6. I want to remember the man I fell in love with. 

Twelve years of marriage and almost ten years of parenthood have turned our pre-parenting memories to black-and-white. Something triggered an old romantic memory the other day, and I allowed myself to go with it, to rewind through the last 10 years to a time when it was just the two of us. I realized that those memories are an important anchor in a family dynamic that has since changed so dramatically.

7. I deserve at least 2 hours to myself each day.

My busiest two weeks of work are ahead of me, but so far I’m holding firm to my new rule of not working at night. I am not a rescue worker and no one’s going to die if I don’t respond late at night. After Fred goes to sleep, it’s me and my books or my writing.

8. My emergency oxygen mask is this, in this order: sleep, water, exercise, a (reasonably) tidy home.

I blamed everything from hormones to depression this year when in fact what I needed was basic self-care. I need to have all 4 of the above before I can care for anyone else properly.

9. We all speak different languages.

I’m planning to write more about this in a future post, but it really hit home for me this year how certain conflicts I’ve felt have been a result of the fact that loved ones and friends and I speak different “love languages.” Example: Max shows love through actions while I show it through words. In fact, I view and relate to the world through words but I realized that not everyone does.

10. Motherhood has more than one job description.

At 4 Fred drew a series of t-shirt designs for each of us. On his dad’s shirt he drew the American flag; on his he drew a dinosaur; on mine he drew a computer. He said that it was because I liked to work.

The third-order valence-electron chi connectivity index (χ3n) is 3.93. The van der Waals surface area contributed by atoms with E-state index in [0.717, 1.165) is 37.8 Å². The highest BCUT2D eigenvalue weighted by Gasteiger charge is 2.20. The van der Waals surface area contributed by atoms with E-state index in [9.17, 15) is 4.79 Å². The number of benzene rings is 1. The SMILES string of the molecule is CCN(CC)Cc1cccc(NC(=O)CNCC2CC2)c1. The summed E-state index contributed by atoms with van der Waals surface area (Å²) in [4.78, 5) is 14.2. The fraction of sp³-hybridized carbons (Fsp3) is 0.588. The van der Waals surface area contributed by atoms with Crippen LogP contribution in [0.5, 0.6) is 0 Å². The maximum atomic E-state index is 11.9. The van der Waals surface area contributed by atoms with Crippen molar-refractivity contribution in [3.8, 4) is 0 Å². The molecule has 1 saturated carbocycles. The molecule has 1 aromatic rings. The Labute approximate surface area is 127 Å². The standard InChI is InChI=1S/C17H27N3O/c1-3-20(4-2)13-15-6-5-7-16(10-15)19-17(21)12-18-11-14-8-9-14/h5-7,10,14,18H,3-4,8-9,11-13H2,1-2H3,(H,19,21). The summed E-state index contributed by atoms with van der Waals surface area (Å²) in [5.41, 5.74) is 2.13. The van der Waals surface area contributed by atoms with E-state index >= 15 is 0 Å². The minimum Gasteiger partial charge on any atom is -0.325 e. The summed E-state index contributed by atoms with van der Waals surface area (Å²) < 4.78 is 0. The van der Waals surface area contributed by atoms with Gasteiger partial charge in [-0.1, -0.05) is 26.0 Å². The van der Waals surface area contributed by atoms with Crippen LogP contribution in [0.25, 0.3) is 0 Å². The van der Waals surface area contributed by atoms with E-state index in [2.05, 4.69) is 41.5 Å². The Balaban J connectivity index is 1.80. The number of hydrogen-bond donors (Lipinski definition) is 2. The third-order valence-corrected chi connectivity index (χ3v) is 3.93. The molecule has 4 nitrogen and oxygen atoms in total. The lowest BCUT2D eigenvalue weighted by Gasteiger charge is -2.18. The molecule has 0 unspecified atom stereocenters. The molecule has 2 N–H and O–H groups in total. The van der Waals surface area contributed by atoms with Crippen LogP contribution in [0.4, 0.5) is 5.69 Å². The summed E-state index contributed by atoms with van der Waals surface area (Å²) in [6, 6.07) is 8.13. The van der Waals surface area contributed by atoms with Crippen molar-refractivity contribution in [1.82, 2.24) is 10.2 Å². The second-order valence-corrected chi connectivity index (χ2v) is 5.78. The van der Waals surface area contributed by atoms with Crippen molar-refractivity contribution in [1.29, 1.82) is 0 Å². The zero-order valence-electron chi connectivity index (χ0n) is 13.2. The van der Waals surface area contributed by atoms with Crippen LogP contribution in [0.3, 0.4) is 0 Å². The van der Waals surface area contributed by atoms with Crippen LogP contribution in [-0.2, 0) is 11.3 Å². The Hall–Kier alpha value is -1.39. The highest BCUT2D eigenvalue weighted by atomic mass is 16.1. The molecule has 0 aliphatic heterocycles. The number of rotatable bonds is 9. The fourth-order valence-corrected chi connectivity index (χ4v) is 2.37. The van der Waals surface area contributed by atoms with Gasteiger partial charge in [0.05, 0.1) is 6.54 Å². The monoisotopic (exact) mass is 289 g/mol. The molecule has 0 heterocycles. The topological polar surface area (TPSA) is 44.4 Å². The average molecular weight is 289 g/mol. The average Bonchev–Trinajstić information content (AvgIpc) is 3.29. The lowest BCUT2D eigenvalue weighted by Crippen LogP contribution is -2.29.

I’ve felt guilty for almost the entire time I’ve been a mother, because I’d failed to live up to my image of the “ideal” mother. I don’t do arts and crafts, I don’t cook and bake more than I have to, I don’t enjoy playing, and I am not all-sacrificing. It was thanks to your responses to a post I’d written on the subject that I began to swap out the old picture for a more realistic one that depicts the kind of mother I actually am: a travel-loving, book-loving, word-loving, conversation-loving, thinking-loving and independence-loving mom. I realized that I don’t need to trade in who I am in order to love and raise a child.

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Disillusionment in marriage, home, and life: The Buddha in the Attic, by Julie Otsuka

The Buddha in the Attic is Julie Otsuka’s 2012 PEN/Faulkner Award-winning novella about Japanese picture brides trying to start new lives in California during the first half of the 20th century.

The book opens with the young women’s journey at sea. They are frightened, nervous, hopeful, excited, and uncertain about what awaits them. They are from different walks of life and from different parts of Japan, but they all have in their hands (or in the sleeves of their kimonos) the photos of hope: handsome, young men who have promised that they can provide for them well in the new country.